Topping Out: The Conference of the Parties of the United Nations Convention on Climate Change is unlikely to produce any sort of useful agreement in Paris. Only the world’s scientists understand the width of the gulf between the extinction level event seriousness of anthropogenic global warming, and those whose will and resources are required to, at best, soften its impact.
PARIS IS ALREADY A FAILURE. The world has already exceeded the target it’s leaders have gathered to enforce. Scientists estimate that the amount of man-made heat already absorbed by the world’s oceans has locked-in a global temperature rise of 3.5°C. That’s already 1.5°C higher than the Paris target of 2.0°C.
Bad enough news, you might think, but it gets worse. All around the Arctic Circle, but especially in the uppermost reaches of the Russian Federation, rising temperatures are giving rise to massive burps of methane. The recorded incidence of these emissions has soared over the last five years. This is seriously alarming information, because methane is a much more dangerous “greenhouse gas” than carbon-dioxide.
But, newswise, it gets worse still. The rising emissions of methane from the rapidly warming Arctic Ocean are but the feeble harbingers of the vast amounts of methane currently trapped in the planet’s permafrost. Gigatons of the gas will be released into the atmosphere as Earth’s hitherto frozen soil gives up its riches. (Strictly speaking, I should be using the present tense here because, even as you read these words, the permafrost is steaming.) The world faces “runaway” global warming of 5°C and upwards by the end of this century.
Fire In The Hole! Gigatons of methane will be released into the atmosphere as the world's permafrost begins to thaw.
A temperature rise of that rapidity and magnitude is not survivable – not by a human population numbering in excess of 7 billion. Runaway global warming will cause the Greenland and Antarctica ice-sheets to melt. When that happens the seas and oceans will rise by metres, not centimetres, profoundly reshaping the world’s landmasses. Civilisation, as we know it, will end.
Yes, whole cities will be drowned, but that’s not the half of it. The real worry are the inevitable and profound changes in the world’s climate that runaway global warming is bound to trigger. Regions which now produce a large percentage of the planet’s food surpluses will become arid and infertile. The glacial sources of many of the world’s great rivers will disappear. Very quickly water will become more valuable than oil, and men will kill each other with ever increasing ferocity to control it. Famine, Pestilence and War will raise their reeking banners above a sweltering earth. Billions will perish.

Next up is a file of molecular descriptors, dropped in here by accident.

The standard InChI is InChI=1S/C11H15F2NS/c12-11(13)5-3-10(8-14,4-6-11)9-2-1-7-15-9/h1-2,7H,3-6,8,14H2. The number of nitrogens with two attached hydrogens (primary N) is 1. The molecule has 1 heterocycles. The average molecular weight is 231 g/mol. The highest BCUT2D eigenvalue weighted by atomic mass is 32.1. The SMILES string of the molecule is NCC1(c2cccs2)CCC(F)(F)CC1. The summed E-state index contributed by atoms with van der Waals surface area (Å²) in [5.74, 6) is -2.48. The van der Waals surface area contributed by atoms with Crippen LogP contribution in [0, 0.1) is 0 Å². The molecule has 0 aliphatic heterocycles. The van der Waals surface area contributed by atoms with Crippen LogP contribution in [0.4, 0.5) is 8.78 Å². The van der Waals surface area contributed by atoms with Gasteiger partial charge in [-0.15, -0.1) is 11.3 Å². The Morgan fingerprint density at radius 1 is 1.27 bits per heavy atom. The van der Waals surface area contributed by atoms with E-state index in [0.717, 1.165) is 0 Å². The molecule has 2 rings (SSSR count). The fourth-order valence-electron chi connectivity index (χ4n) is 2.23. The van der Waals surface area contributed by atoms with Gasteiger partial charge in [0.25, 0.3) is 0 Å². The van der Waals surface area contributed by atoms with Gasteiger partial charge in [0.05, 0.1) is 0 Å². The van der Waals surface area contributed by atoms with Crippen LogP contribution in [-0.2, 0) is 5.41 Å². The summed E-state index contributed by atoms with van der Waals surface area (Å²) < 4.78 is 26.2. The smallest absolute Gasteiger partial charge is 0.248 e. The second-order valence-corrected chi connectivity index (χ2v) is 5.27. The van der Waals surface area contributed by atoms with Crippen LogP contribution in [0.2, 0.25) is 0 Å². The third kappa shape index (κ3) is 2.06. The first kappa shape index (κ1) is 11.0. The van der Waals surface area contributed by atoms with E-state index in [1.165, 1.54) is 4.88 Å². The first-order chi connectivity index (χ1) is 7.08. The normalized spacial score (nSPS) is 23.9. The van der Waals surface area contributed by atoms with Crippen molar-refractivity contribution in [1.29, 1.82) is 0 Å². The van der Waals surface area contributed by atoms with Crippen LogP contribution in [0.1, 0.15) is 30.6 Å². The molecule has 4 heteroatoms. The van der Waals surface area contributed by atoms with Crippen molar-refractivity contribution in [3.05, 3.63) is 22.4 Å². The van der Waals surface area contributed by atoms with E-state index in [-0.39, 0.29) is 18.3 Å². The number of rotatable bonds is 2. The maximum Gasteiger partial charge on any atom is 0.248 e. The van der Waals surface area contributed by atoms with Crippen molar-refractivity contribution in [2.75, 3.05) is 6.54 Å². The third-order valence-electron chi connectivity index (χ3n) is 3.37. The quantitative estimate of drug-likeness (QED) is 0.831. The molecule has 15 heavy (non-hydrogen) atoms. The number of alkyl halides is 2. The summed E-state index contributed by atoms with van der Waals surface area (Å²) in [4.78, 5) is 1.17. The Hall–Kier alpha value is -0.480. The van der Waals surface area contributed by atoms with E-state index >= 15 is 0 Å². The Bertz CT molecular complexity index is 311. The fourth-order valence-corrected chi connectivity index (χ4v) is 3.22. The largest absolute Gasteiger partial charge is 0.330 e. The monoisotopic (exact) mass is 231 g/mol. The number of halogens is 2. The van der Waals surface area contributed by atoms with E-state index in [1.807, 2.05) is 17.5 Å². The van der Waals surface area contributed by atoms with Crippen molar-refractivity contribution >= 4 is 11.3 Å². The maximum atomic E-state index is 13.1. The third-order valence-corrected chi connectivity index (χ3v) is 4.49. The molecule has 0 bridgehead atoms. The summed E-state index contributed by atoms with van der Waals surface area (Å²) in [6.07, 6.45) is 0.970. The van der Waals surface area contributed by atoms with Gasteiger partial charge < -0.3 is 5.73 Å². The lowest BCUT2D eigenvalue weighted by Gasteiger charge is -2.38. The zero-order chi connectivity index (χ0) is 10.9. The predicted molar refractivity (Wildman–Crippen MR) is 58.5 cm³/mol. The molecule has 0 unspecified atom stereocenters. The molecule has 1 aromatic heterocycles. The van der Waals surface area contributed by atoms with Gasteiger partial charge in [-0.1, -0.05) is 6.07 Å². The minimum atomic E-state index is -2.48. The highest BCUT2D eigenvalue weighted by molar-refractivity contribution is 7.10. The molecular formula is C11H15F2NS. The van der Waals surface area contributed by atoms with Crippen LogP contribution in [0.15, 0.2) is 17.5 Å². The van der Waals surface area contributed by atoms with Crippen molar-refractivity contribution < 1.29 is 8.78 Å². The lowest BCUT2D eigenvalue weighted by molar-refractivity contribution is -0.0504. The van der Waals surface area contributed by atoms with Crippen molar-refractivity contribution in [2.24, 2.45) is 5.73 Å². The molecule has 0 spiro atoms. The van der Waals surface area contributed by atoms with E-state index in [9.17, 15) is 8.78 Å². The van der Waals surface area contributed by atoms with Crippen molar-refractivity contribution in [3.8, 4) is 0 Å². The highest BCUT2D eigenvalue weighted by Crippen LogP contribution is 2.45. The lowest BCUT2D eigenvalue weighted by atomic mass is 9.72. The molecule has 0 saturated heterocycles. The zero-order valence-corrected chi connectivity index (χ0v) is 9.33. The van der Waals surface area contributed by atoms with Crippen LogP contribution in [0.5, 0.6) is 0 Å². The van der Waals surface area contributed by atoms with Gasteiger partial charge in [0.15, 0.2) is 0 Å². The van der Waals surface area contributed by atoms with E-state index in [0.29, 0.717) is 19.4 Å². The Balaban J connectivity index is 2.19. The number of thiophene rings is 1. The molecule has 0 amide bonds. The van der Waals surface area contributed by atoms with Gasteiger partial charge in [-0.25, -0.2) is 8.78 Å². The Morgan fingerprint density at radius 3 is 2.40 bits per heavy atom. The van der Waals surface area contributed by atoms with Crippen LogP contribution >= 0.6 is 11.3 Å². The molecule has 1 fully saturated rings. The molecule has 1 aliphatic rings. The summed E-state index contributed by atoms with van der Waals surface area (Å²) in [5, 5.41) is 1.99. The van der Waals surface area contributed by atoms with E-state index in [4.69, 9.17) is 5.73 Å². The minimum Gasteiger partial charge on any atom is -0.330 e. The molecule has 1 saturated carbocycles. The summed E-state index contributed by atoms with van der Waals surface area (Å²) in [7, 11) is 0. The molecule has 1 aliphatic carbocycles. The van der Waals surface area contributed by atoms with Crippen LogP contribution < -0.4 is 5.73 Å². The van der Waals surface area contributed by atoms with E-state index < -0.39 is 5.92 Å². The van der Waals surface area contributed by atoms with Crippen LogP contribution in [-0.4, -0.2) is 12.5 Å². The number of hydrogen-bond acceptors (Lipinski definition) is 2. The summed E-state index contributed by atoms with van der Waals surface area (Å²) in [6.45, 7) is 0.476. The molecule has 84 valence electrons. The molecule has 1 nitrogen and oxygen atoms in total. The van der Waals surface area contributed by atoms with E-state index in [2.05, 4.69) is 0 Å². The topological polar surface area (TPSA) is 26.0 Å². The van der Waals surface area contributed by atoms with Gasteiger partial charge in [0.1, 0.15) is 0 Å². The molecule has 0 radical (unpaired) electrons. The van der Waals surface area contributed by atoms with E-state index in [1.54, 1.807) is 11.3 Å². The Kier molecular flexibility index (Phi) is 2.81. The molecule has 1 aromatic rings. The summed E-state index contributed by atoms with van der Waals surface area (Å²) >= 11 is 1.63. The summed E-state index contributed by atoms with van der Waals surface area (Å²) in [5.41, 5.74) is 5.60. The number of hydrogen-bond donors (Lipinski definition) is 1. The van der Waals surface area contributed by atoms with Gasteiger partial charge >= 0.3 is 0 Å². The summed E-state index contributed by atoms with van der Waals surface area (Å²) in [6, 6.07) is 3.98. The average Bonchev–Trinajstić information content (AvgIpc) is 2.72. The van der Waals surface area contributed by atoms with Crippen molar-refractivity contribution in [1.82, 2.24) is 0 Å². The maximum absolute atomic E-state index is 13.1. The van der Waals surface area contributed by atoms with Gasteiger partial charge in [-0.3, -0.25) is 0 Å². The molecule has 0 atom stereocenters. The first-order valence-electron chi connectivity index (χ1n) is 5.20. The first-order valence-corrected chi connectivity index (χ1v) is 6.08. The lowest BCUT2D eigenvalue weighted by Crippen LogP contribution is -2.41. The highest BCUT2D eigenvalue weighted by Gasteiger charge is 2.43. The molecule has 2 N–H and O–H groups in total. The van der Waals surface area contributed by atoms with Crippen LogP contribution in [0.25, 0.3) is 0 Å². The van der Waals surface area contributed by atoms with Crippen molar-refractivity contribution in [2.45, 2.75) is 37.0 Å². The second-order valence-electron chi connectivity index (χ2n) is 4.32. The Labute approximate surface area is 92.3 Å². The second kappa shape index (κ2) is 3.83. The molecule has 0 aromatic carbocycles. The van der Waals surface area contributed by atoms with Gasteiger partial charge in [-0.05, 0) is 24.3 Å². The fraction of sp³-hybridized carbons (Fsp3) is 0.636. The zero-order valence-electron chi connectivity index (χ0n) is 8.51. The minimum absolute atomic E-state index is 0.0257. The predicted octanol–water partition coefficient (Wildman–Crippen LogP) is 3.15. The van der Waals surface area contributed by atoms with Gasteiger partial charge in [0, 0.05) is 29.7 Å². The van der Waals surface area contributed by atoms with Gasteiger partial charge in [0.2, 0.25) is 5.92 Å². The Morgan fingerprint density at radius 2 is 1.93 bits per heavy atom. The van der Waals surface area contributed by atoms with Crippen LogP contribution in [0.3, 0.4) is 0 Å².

Could we have prevented this? Was the current unfolding climate catastrophe ever avoidable?
Probably not. The human animal is not very good at dealing with slow-moving threats. The slightest tremor in the leaves, the faintest rustle of crushed leaf-litter, and your average homo-sapiens is instantly alert, chipped flint spearhead, or rifle, in hand. Humankind’s evolutionary programming has equipped it superbly to handle immediate and short-term threats to its survival. Long-term threats, however, are much harder to resist, not least because the measures required to meet these less-than-imminent dangers will, themselves, be perceived as immediate and/or short-term threats!
As a species, we have evolved the intelligence to perceive long-term threats, but not the wisdom to come together and do what is necessary to eliminate them.
Faced with the imminent danger of being overwhelmed by Nazi Germany and Imperial Japan, the United States of America was prepared to direct (or take over) private enterprises, impose strict controls on the operation of the market, raise billions through higher taxes and the sale of war bonds, and require its citizens to restrict dramatically their consumption of fossil fuels. To free up resources for the war effort, neighbourhood “war gardens” were promoted and radical recycling measures made mandatory.
If, from the moment the world’s scientists agreed that it was real, the US Government had treated the threat of man-made global warming as the “moral equivalent of war”, the planet might have been spared.
Better still, if the nations of the world had truly united in the aftermath of World War II; if, instead of waging a Cold War against one another, the USA and the USSR had jointly waged a war against want, ignorance and disease; then maybe the peoples of the planet would have developed the wisdom necessary to avoid the catastrophe being cooked-up by their industrial civilisation’s relentless pursuit of economic growth and material consumption. If, in exploring the solar system, the world’s peoples had grown accustomed to thinking of their planet as a unique and fragile ark, carrying through the void of space everything they hold dear, then perhaps, just perhaps, humanity could have rung the changes necessary for its own survival.
Alas, it was not to be. The Conference of the Parties of the United Nations Convention on Climate Change is unlikely to produce any sort of useful agreement in Paris. Only the world’s scientists understand the width of the gulf between the extinction level event seriousness of anthropogenic global warming, and those whose will and resources are required to, at best, soften its impact.
That tremor in the leaves; rustling in the leaf-litter: it is ourselves.
This essay was originally published in The Press of Tuesday, 8 December 2015.